We spent December 30 in a jet lag fog. Dubai is 11 hours ahead of Fort Collins, so it’s just wrong according to our body clocks. After sleeping in, we made it to breakfast before they stopped serving at 11am. Time passes strangely when you’re all discombobulated with the time. When next we surfaced, we took an Uber to the Dubai Mall in search of a couple of Apple items. The first thing I really noticed on the drive was the petunias. SO MANY petunias! They are planted along the streets and freeways and fill the traffic medians. This seems like a strange use of a valuable resource in a land where 99% of the water comes from desalination.
We were totally lost from the moment of arriving in the parking garage of the mall! We are not typically people who shop a lot and this was overwhelming. We had to repeatedly find the information kiosks to figure out where we were, maybe where we had been, and absolutely where we were going. At one point we were ushered out by security people with lighted wands and whistles. Why? Still have no idea, but we joined the crowd watching the dancing waters show at the foot of the Burj Khalifa before working our way back inside. We ate at a Jamie Oliver’s Italian restaurant while listening to Christmas carols. It was all a bit surreal: ultra modern urban commercialism in a desert with piped in Winter Wonderland playing.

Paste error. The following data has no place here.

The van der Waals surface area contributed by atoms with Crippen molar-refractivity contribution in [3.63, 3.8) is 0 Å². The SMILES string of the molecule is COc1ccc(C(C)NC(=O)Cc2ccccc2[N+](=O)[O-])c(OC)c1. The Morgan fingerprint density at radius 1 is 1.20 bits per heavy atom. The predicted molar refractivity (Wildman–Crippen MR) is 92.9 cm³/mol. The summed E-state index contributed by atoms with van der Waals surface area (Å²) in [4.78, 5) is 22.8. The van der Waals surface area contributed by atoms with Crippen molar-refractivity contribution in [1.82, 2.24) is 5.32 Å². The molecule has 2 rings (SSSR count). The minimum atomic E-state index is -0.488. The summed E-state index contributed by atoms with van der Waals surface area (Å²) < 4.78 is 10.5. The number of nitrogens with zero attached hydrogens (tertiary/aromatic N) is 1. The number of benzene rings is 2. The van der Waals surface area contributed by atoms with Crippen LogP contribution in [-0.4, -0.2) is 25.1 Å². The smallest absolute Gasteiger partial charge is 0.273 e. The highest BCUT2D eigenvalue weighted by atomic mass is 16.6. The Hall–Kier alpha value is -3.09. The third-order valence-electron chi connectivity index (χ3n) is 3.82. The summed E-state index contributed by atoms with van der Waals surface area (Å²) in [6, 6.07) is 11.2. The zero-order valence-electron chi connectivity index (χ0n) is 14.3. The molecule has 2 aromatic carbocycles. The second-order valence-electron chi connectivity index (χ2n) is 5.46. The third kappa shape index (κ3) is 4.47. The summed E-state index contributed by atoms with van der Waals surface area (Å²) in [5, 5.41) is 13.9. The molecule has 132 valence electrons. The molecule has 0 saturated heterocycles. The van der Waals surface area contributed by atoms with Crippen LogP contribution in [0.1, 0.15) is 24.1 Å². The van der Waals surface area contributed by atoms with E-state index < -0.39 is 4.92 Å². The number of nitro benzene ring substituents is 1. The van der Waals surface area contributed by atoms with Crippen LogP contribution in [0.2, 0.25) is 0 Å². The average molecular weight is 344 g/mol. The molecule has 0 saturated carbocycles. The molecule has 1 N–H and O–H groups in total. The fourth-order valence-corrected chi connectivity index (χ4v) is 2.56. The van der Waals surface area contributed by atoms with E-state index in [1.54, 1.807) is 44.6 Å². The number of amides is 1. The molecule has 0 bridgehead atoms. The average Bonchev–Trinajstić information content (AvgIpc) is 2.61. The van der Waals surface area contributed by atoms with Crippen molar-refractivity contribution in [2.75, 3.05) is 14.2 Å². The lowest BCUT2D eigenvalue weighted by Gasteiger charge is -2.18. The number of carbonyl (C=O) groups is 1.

After a night of trying to sleep through body clock daytime, we spent the next morning reading, working, and settling into a new schedule. We were picked up at 2 pm by a delightful guide from Platinum Heritage Adventures. Oscar drove us through Dubai City and into the desert, past camel breeding and racing facilities, multiple palaces, housing and resort developments, and Green Mountain, a pile of construction debris maybe 20 stories tall. We transferred to heritage 1950 Land Rovers and traveled through the Dubai Desert Conservation Reserve where endangered Arabian oryx and vulnerable sand gazelles are maintained, largely on crops such as alfalfa that are grown specifically as feed. The oryx are particularly lovely. We were then entertained with a falcon show and the day ended at a Bedouin style camp where we were greeted in a traditional manner with rose water (to remove the scent of camel) and coffee. We enjoyed passion fruit juice and appetizers of grilled oysters, prawns and strawberries. Dinner was lamb cooked for 6 hours in a charcoal pit, chicken tagine, roasted baby camel, rice, and vegetables all with an array of sauces and a wide selection of juices and nonalcoholic beverages. After dinner, we were entertained with a fire show and drumming. We ended the Bedouin evening by hugging a camel and admiring her lovely long lashes.
Oscar drove us back to our hotel in Dubai City. The central portion of the city was closed to both cars and the metro for the evening. We dropped off one couple who wanted to celebrate at the Burj Khalifa after Oscar told them they would have to climb over the highway barricades to join the crowds pouring downtown on foot. I hope they made it through the night safely! We have a great view of Dubai Creek and the Burj Khalifa in the distance from our room. Thousands of people streamed into the neighborhood to watch the New Year’s Eve show on the creek and from the tower. It was a lovely way to celebrate the start of a new year and our big adventure!